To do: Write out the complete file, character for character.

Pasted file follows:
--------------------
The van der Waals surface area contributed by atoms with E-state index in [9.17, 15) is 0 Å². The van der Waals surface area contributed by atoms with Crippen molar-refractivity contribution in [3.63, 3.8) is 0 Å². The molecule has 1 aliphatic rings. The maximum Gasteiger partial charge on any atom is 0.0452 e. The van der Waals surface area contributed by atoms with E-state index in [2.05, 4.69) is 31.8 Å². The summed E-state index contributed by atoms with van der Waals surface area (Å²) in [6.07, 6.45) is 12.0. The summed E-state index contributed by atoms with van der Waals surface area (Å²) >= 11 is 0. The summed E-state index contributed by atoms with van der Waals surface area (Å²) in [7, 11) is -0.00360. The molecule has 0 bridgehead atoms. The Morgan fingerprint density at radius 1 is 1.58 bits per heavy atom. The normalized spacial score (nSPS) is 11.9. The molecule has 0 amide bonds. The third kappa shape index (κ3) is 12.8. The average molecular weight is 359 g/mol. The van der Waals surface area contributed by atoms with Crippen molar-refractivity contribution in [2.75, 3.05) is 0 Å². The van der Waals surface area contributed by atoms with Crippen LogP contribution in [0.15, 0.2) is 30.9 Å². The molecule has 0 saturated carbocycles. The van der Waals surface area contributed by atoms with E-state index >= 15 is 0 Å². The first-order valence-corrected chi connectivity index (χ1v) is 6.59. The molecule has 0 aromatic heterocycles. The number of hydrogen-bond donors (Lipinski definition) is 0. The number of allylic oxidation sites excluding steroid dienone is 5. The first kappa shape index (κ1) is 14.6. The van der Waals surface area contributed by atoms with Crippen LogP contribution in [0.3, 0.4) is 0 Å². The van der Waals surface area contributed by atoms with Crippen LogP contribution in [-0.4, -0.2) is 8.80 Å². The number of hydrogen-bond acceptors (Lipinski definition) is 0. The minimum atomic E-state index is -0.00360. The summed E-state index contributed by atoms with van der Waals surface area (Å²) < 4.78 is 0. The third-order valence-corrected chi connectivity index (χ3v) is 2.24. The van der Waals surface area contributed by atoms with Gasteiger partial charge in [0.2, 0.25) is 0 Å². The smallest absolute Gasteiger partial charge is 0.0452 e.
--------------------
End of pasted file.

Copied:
The van der Waals surface area contributed by atoms with E-state index in [9.17, 15) is 0 Å². The van der Waals surface area contributed by atoms with Crippen molar-refractivity contribution in [3.63, 3.8) is 0 Å². The molecule has 1 aliphatic rings. The maximum Gasteiger partial charge on any atom is 0.0452 e. The van der Waals surface area contributed by atoms with E-state index in [2.05, 4.69) is 31.8 Å². The summed E-state index contributed by atoms with van der Waals surface area (Å²) in [6.07, 6.45) is 12.0. The summed E-state index contributed by atoms with van der Waals surface area (Å²) >= 11 is 0. The summed E-state index contributed by atoms with van der Waals surface area (Å²) in [7, 11) is -0.00360. The molecule has 0 bridgehead atoms. The Morgan fingerprint density at radius 1 is 1.58 bits per heavy atom. The normalized spacial score (nSPS) is 11.9. The molecule has 0 amide bonds. The third kappa shape index (κ3) is 12.8. The average molecular weight is 359 g/mol. The van der Waals surface area contributed by atoms with Crippen molar-refractivity contribution in [2.75, 3.05) is 0 Å². The van der Waals surface area contributed by atoms with Crippen LogP contribution in [0.15, 0.2) is 30.9 Å². The molecule has 0 saturated carbocycles. The van der Waals surface area contributed by atoms with E-state index >= 15 is 0 Å². The first-order valence-corrected chi connectivity index (χ1v) is 6.59. The molecule has 0 aromatic heterocycles. The number of hydrogen-bond donors (Lipinski definition) is 0. The number of allylic oxidation sites excluding steroid dienone is 5. The first kappa shape index (κ1) is 14.6. The van der Waals surface area contributed by atoms with Crippen LogP contribution in [0.3, 0.4) is 0 Å². The van der Waals surface area contributed by atoms with Crippen LogP contribution in [-0.4, -0.2) is 8.80 Å². The number of hydrogen-bond acceptors (Lipinski definition) is 0. The minimum atomic E-state index is -0.00360. The summed E-state index contributed by atoms with van der Waals surface area (Å²) < 4.78 is 0. The third-order valence-corrected chi connectivity index (χ3v) is 2.24. The van der Waals surface area contributed by atoms with Gasteiger partial charge in [0.2, 0.25) is 0 Å². The smallest absolute Gasteiger partial charge is 0.0452 e.